Always there was the voice, to begin with. It came out of your radio like winter itself, the voice of a particular season and a particular city and a particular joy, a voice that slapped you on the back and grinned and said, heck, yes, it's cold out there, buddy. But ain't we havin' fun?
Bob Chase was the scrape of blades on ice and clear icebox nights and the paused silence of a January wood, everything slumbering toward spring beneath a comforter of snow. He was as cyclical, and as eternal, as the seasons themselves. There was spring and there was summer and then here was Chase and Komet Hockey, comin' at you again from the mighty 50,000 watts of WOWO.
Turn on your radio now, and hear it still:
Aaaand here comes Terry McDougal, raggin' the puck into the zone ...
In comes Cressman, look, shoot, SCORE! ...
He's tryin' to get around Labelle, he gets around him ... SCORE!
On and on. One decade and then two and then six, 63 winters in all, so many winters that after awhile it seemed impossible to conceive he wouldn't go on forever. Because what was that season and this city without Bob Chase -- who was, in the end, sadly mortal after all?
He passed Thanksgiving morning at the full and noble age of 90, and we will never see his like again. His very longevity, and those booming 50,000 watts, took him beyond this one small place, took him beyond all those road trips to hockey hinterlands like Flint and Port Huron and Toledo.
A newspaper columnist in Georgia, the late, great Lewis Grizzard, heard Chase's voice coming out of his car radio one night and wrote about it. Listeners as far south as North Carolina knew Fort Wayne because of Komets-with-a-K and a man named Bob Chase. And on one of those clear icebox nights, in Vermont, I turned on my own car radio and Chase's voice barreled out of it, some strange eddy in the atmosphere carrying it across hundreds of miles and the low hump of the Green Mountains as if I were home in the Fort.
By then, of course, Chase was more than just a voice to me. He was a friend and a colleague and, if everyone in hockey knew him, you never would have guessed it. He was still the same rawboned kid from the Upper Peninsula who came to Fort Wayne in the early '50s, with a booming laugh and a vitality that made those of us decades younger shake our heads in wonder and envy.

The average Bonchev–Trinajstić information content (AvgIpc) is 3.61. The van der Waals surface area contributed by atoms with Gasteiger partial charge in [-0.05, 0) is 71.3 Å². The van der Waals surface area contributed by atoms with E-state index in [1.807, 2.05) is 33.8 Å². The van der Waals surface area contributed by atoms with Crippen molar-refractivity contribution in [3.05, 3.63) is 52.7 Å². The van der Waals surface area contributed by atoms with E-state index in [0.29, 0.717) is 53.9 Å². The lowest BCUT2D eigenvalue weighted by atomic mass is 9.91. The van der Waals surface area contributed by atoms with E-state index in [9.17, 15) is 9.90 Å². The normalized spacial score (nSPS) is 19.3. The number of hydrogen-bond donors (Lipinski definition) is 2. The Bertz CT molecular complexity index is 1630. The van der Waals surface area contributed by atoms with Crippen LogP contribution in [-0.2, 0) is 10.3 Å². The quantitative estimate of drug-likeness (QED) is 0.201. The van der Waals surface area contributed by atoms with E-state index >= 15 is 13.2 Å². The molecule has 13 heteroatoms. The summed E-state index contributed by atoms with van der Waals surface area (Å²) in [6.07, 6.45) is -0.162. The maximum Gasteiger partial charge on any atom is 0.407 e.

"I hope I have that kind of energy when I'm Bob's age," I used to tell people, as Bob went scooting off at his usual brisk pace.
In his later years, belatedly, honors came to him. The NHL gave him the Lester Patrick Award for service to hockey, an extraordinary gesture for a man who'd spent his career, willingly, in the minor leagues. It was a nod not only to his longevity, but to his loyalty to his city -- and to the fact that, because of that loyalty, his fame had grown well beyond that city. Everyone, it seemed, knew Bob Chase.
There was a night, for instance, years ago, in a hotel bar in Gettysburg, Pa. I was in town to feed my Civil War nerd, an occasionally annoying creature that demands constant feeding. A few locals drifted in, and after awhile one of them, an elderly lady, asked where I was from.
"Fort Wayne, Indiana," I said.
Immediately she brightened.
"Fort Wayne! WOWO! Komet hockey! Bob Chase!" she cried.
I told her then that I knew Bob, and she brightened again, and then she veered off into this story about how, as a young girl, she danced barefoot in the moonlight on a West Virginia road to music from WOWO. The story didn't have anything to do with Komet hockey or Bob Chase, but there was a vitality to it, a joy, that I recognized.
And then one night, years later, I was making my way back to the pressbox to write after a Komets postgame presser. It was a playoff game, if I remember, and the Komets had won with a late goal. And now here came Chase the other way, grinning broadly.
"Heeey," he said. "That was something, eh?"
And off he went, a man in his 80s by then, practically skipping. And I imagine somewhere today he is skipping still.
Oh, hell. I know he is.